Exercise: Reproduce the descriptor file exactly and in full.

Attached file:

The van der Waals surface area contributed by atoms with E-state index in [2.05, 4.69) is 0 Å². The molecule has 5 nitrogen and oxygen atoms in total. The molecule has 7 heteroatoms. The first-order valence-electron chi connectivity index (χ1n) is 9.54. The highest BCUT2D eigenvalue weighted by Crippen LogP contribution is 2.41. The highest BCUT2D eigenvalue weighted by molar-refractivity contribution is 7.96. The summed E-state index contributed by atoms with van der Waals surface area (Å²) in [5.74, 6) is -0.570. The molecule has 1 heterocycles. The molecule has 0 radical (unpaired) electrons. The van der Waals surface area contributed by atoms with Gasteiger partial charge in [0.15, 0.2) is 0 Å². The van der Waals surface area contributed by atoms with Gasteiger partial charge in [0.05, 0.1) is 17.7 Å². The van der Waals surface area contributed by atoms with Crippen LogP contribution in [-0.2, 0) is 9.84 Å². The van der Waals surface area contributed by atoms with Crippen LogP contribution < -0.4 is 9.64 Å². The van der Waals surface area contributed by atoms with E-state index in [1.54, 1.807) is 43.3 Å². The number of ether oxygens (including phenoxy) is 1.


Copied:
The van der Waals surface area contributed by atoms with E-state index in [2.05, 4.69) is 0 Å². The molecule has 5 nitrogen and oxygen atoms in total. The molecule has 7 heteroatoms. The first-order valence-electron chi connectivity index (χ1n) is 9.54. The highest BCUT2D eigenvalue weighted by Crippen LogP contribution is 2.41. The highest BCUT2D eigenvalue weighted by molar-refractivity contribution is 7.96. The summed E-state index contributed by atoms with van der Waals surface area (Å²) in [5.74, 6) is -0.570. The molecule has 1 heterocycles. The molecule has 0 radical (unpaired) electrons. The van der Waals surface area contributed by atoms with Gasteiger partial charge in [0.15, 0.2) is 0 Å². The van der Waals surface area contributed by atoms with Gasteiger partial charge in [0.05, 0.1) is 17.7 Å². The van der Waals surface area contributed by atoms with Crippen LogP contribution in [-0.2, 0) is 9.84 Å². The van der Waals surface area contributed by atoms with Crippen LogP contribution < -0.4 is 9.64 Å². The van der Waals surface area contributed by atoms with E-state index in [1.54, 1.807) is 43.3 Å². The number of ether oxygens (including phenoxy) is 1.